• [2] Ibid, point 7. 2 Council of Europe Resolution 1765: Gender-Related Claims for Asylum (2010) point 3. 3 Ibid, point 8.1. 4 Principle of non-refoulement under the Convention relating to the Status of Refugees 1951. 5 Collins and Akaziebie v Sweden Application no 23944/05 DA (ECtHR, 2007). 6 Opuz i’ Turkey Application no 33401/02 (ECtHR, 9 lune 2009) at paras 18-202. 7 R Sifris, Reproductive Freedom, Torture and International Human Rights (Routledge 2014)232. 8 Y Hernlund and B Shell-Duncan, ‘Transcultural Positions: Negotiating Rights and Culture’ in Y Hernlund and B Shell-Duncan (eds) Transcultural Radies: Female Genital Cutting in Global Context (Rutgers University' Press 2007) 16.
  • [3] R Sifris, Reproductive Freedom, Torture and International Human Rights (Routledge 2014) 240. 2 Collinsand Akaziebie v Sweden Application no 23944/05 (ECtHR, 8 March 2007) 12. 3 G Z (Cameroonian citizen), 220.268/0-X1/33/00, Austrian Federal Refugee Council, Independent Federal Asylum Senate (21 March 2002). 4 P Tiedemann, ‘Protection against Persecution Because of “Membership of a Particular Social Group” in German Law’ in The Changing Nature of Persecution (International Association of Refugee Law Judges, 4th Conference, Berne, Switzerland, October 2000) 340-350 accessed 20/10/2017. 5 Jurisprudence no 979-1239, Conseil du Contentieux des Etrangers, Belgium (25 July 2007). 6 CNDA, 29 July 2011, Miss O, no 10020534 and CNDA, SR, 12 March 2009, Kouyate, no 638891. 7 Enitan Pamela Izevbekhai and Others v Ireland (ECtHR) Application no 43408/08 (17 May 2011) where the case of a mother with two daughters claimed they would be subject to female genital mutilation if returned to Nigeria and that forced removal from the State would therefore be in breach of Article 3 of the ECHR lacked evidential credibility.
  • [4] These activities are prohibited under the Convention for the Protection of Human Rights and Fundamental Freedoms 1950 Article 3 as well as the International Convention Against Torture 1984 Article 2(1 ). 2 Protocol to the African Charter on Human People’s Rights on the Rights of Women in Africa (2003), Article 5(b). 3 A T Mbise, ‘The Diffusion of the United Nations Convention on the Rights of the Child (UNCRC) More than the African Charter on the Rights and Welfare of the Child (ACRWC) in Africa: The Influence of Coercion and Emulation* (2017) 60(5) International Social Work 1238. 4 According to the UNFPA, in Ethiopia 74% women and girls aged 15-49 have undergone some type of genital mutilation accessed 20/10/2017. 5 African Commission on Human and Peoples* Rights, Concluding Observations and Recommendations on the Initial, 1st, 2nd, 3rd and 4th Periodic Report of the Federal Democratic Republic of Ethiopia, Forty-Seventh Ordinary Session 12-26 May 2010, Banjul, The Gambia.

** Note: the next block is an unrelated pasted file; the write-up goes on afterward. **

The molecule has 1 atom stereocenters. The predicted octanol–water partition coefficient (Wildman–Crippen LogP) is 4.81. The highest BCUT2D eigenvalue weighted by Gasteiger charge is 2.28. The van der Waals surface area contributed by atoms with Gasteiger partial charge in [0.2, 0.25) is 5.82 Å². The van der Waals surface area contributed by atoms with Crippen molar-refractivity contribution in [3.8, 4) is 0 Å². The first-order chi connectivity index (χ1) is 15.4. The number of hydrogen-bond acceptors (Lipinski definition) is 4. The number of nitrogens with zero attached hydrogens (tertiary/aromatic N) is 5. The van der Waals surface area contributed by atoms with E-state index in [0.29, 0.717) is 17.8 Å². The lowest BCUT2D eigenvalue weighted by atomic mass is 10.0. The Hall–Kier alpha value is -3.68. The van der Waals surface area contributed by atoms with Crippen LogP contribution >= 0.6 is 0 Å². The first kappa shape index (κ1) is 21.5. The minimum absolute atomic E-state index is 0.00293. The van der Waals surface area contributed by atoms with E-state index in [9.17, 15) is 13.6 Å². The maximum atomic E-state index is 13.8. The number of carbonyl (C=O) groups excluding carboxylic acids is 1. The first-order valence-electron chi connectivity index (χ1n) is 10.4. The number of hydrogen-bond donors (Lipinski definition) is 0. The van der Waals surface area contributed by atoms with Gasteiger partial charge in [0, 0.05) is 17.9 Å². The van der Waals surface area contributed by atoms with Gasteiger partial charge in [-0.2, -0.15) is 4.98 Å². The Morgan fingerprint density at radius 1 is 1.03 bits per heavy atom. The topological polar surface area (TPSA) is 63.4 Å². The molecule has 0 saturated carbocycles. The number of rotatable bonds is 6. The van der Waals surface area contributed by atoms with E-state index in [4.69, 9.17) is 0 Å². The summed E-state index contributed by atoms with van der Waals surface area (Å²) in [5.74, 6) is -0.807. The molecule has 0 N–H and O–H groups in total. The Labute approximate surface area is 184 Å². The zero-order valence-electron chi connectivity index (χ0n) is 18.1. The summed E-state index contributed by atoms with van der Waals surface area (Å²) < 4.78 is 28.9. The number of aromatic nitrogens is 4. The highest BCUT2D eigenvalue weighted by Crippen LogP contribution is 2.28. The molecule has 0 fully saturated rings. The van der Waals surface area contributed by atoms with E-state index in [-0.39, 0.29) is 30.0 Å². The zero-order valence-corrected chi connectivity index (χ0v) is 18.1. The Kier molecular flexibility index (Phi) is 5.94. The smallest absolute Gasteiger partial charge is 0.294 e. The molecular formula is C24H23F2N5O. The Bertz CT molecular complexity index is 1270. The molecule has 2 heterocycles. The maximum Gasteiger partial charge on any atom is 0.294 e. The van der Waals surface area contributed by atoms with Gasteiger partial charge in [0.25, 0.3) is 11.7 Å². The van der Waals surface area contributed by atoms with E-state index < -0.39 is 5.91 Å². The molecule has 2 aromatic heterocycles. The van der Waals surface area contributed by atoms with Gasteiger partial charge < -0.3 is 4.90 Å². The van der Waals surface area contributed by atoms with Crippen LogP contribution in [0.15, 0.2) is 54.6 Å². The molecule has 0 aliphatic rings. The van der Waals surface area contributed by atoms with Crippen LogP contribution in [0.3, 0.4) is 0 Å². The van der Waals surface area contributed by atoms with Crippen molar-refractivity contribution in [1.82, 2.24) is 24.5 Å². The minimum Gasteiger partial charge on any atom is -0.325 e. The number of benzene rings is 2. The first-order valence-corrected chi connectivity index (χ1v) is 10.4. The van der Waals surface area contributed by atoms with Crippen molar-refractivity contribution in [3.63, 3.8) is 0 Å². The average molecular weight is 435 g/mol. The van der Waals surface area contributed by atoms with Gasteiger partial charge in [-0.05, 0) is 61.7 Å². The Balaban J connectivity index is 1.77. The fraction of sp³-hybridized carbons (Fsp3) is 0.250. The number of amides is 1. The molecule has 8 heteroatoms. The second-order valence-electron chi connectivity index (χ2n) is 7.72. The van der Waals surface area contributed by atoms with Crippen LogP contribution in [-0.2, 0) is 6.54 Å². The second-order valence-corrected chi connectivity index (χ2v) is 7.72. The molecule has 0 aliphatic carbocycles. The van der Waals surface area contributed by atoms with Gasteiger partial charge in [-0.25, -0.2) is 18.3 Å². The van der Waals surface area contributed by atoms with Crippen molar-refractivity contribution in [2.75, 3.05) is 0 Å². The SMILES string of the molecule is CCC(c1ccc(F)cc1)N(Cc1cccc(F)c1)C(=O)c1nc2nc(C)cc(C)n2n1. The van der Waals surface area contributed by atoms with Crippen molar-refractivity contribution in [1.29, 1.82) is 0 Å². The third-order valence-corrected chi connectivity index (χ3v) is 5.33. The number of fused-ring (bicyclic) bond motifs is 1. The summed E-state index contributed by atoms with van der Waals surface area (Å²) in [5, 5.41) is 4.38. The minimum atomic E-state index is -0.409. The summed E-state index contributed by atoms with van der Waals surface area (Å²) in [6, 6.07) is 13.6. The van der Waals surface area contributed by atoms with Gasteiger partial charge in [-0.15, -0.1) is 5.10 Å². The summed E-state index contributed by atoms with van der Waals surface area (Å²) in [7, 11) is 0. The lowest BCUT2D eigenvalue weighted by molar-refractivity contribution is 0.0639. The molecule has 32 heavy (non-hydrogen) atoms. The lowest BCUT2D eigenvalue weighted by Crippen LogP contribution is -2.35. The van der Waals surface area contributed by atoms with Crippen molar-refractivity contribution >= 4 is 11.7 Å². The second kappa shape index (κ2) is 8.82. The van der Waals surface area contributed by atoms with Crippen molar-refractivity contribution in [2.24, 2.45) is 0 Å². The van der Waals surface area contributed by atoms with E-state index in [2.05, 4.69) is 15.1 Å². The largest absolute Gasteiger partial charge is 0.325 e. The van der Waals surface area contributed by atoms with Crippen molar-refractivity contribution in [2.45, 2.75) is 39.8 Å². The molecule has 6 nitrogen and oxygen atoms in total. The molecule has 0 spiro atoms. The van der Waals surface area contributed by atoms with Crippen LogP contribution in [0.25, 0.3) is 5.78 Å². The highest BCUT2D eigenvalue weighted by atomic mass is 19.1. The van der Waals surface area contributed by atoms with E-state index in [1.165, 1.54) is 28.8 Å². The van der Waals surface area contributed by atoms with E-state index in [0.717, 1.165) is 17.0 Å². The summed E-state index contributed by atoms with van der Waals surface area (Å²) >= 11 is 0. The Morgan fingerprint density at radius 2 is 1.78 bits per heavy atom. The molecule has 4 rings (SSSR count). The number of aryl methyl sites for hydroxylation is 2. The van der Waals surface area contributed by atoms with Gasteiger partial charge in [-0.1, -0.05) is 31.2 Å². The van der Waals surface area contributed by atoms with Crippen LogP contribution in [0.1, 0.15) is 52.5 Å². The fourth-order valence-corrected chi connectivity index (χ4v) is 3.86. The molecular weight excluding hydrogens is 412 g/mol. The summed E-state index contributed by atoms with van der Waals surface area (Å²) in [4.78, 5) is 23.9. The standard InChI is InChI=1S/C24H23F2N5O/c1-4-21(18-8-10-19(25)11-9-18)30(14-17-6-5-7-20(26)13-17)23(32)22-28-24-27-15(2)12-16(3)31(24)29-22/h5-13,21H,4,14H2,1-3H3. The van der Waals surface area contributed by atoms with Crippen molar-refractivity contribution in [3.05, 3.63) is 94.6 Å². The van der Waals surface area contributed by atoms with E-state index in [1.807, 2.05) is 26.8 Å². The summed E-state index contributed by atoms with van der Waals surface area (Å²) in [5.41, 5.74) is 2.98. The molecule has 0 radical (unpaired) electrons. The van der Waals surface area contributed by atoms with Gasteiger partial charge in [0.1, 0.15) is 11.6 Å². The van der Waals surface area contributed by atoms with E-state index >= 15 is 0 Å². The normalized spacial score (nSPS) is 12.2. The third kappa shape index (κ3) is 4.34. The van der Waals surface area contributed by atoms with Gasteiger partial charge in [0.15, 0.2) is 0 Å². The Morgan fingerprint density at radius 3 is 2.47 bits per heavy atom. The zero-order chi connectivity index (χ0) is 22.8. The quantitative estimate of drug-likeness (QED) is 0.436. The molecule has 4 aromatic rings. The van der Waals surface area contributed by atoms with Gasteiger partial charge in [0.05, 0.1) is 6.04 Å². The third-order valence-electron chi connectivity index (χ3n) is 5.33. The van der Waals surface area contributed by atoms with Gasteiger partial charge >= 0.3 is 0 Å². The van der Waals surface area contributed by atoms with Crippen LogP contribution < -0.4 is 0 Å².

• [5] African Commission on Human and Peoples’ Rights, Forty-Seventh Ordinary Session (12-26 May 2010, Banjul, The Gambia) point 40. 2 According to the UN, in Nigeria 26-50% women and girls aged 15-49 have undergone some type of genital mutilation accessed 20/10/2017. 3 Nigeria’s 4th Periodic Country Report: 2008-2010 on the Implementation of the African Charter on Human and Peoples’ Rights in Nigeria 7-8. 4 A Topping, ‘Nigeria’s Female Genital Mutilation Ban Is Important Precedent, Say Campaigners’ The Guardian (29 May 2015). 5 The First Report of Egypt Presented to the African Committee of Human Rights Held at Nigeria During 28 February 1991 to 13 March 1991. 6 United Nations, Female Genital Mutilation accessed 20/10/2017. 7 A T Mbise, ‘The Diffusion of the United Nations Convention on the Rights of the Child (UNCRC) More than the African Charter on the Rights and Welfare of the Child (ACRWC) in Africa: The Influence of Coercion and Emulation’ (2017) 60(5) International Social Work 1237 and 1239.
  • [6] Ibid. 2 J Sloth-Nielsen, ‘Regional Frameworks for Safeguarding Children: The Role of the African Committee of Experts on the Rights and Welfare of the Child’ (2014) 3 Social Sciences 949. 3 Ibid. 958-959; L Kartar-Hyett, ‘Simply Unwilling? Is Patriarchy Preventing the Prosecution of Crimes against Women in African States: A Kenyan and Ugandan Perspective* (2016) 24(2) African Journal of International and Comparative Law 175. 4 African Commission on Human and Peoples’ Rights Final Communiqué of the 62nd Ordinary Session of the African Commission on Human and Peoples’ Rights. 25 April to 9 May 2018 point 5. 5 J A Tchoukou, ‘Introducing the Practice of Breast Ironing as a Human Rights Issue in Cameroon’ (2014) 3(3) Civil and Legal Sciences 4.